“Minamata Mandala”: an unfinished battle for responsibility
Many tragedies never really end, they simply disappear from view. Such was the case with Minamata disease, a neurological disorder caused by mercury poisoning that affected thousands of people in Kumamoto Prefecture in one of the most notorious examples of post-war industrial pollution. .
The culprit was a chemical company called Chisso, which dumped methylmercury in the sea and spent years trying to evade responsibility before being forced to make a massive payment to victims in 1973.
A recent biopic on American photographer W. Eugene Smith, which helped bring the scandal to the world’s attention at the time, underscored the impression that this was a tragic episode from Japan’s past. , rather than a constant concern. This hypothesis is categorically refuted by Kazuo Hara’s “Minamata Mandala”, which documents the protracted legal battles of victims for whom the story is still far from over.
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Wrong criteria established in 1977 meant that many of those suffering from mercury exposure were never officially recognized. Hara’s film begins in 2004, when the Supreme Court ruled in favor of a group of plaintiffs who had filed a lawsuit against the national and prefectural governments 22 years earlier.
This is just the first in a series of court verdicts, each followed by angry autopsies in which the victims and their supporters clash with government officials. Some of the film’s most indelible images are of the administration’s blank faces; Current Tokyo Governor Yuriko Koike, who was Environment Minister in 2004, is just one of those people struggling to muster even the semblance of empathy.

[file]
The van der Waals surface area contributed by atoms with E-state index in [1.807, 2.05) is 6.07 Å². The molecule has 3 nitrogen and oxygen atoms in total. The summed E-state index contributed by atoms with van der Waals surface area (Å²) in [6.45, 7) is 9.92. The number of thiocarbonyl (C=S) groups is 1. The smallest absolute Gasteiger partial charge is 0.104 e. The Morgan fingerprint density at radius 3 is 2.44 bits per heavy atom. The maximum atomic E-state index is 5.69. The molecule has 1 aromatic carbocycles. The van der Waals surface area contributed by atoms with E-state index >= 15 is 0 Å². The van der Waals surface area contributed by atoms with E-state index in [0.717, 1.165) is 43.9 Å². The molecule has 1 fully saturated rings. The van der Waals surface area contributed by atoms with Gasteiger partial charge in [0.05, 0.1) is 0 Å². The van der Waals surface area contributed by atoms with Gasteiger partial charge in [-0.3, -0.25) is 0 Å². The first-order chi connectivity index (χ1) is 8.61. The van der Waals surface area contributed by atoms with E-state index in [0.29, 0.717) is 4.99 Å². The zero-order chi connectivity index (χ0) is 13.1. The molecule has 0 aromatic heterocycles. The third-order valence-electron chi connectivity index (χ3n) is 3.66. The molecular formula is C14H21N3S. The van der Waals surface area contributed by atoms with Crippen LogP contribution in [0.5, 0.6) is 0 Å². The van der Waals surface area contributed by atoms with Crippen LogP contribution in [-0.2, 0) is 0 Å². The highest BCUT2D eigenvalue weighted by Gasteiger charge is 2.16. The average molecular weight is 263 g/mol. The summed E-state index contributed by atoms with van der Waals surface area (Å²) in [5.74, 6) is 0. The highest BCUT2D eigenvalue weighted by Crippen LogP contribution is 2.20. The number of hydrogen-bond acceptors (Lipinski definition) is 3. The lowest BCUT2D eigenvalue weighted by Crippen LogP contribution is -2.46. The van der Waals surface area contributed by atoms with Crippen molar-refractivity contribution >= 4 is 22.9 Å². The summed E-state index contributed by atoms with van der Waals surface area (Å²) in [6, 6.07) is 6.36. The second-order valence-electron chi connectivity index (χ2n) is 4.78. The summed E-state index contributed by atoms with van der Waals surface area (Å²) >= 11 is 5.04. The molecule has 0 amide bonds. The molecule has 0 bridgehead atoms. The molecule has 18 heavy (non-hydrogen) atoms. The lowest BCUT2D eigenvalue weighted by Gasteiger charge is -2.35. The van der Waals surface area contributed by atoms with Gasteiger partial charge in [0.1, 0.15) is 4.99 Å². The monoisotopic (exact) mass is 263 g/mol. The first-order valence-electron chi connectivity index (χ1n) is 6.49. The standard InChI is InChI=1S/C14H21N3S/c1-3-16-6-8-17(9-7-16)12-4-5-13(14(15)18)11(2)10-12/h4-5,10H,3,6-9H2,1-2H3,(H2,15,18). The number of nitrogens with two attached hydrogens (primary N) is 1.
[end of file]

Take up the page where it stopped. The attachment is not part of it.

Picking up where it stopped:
Hara works in the same fashion as his 2017 documentary âSennan Asbestos Disaster,â another story of ordinary people trying to fight state accountability. This film lasted 3 and a half hours; âMinamata Mandalaâ is almost twice as long.
Even with two intermissions, it’s an epic engagement to watch, although it seems fitting for a story that’s measured in decades. The plaintiffs Hara meets know they may not live long enough to see a verdict.
Their struggles in court – which aren’t always easy to follow – go hand in hand with a push to overhaul the medical consensus. Two of the most colorful characters in the film are a pair of university researchers who successfully challenge the scientific basis for assessing victims, proving government experts to have it all wrong.
In a delightful scene, one of them boards a train with a bag containing a brain donated by a patient. He couldn’t have looked happier.
Even though Hara likes good arguments, he is more interested in people than in legal proceedings. He makes entertaining digressions, including an exploration of the past loves of a woman with congenital Minamata disease, reuniting her with some of the men she had fallen for.
A mandala is a symbolic representation of the universe, used to help guide people towards enlightenment. In the film’s remarkable home stretch, Hara does just that, stepping back from the endless chases and calls to ask if there are other ways to wrap up.
He meets author Michiko Ishimure, once a fiery and angry chronicler of the Minamata scandal, shortly before her death in 2018. “Hating someone is dying,” she said, looking positively serene. Sometimes it is enough to forgive.
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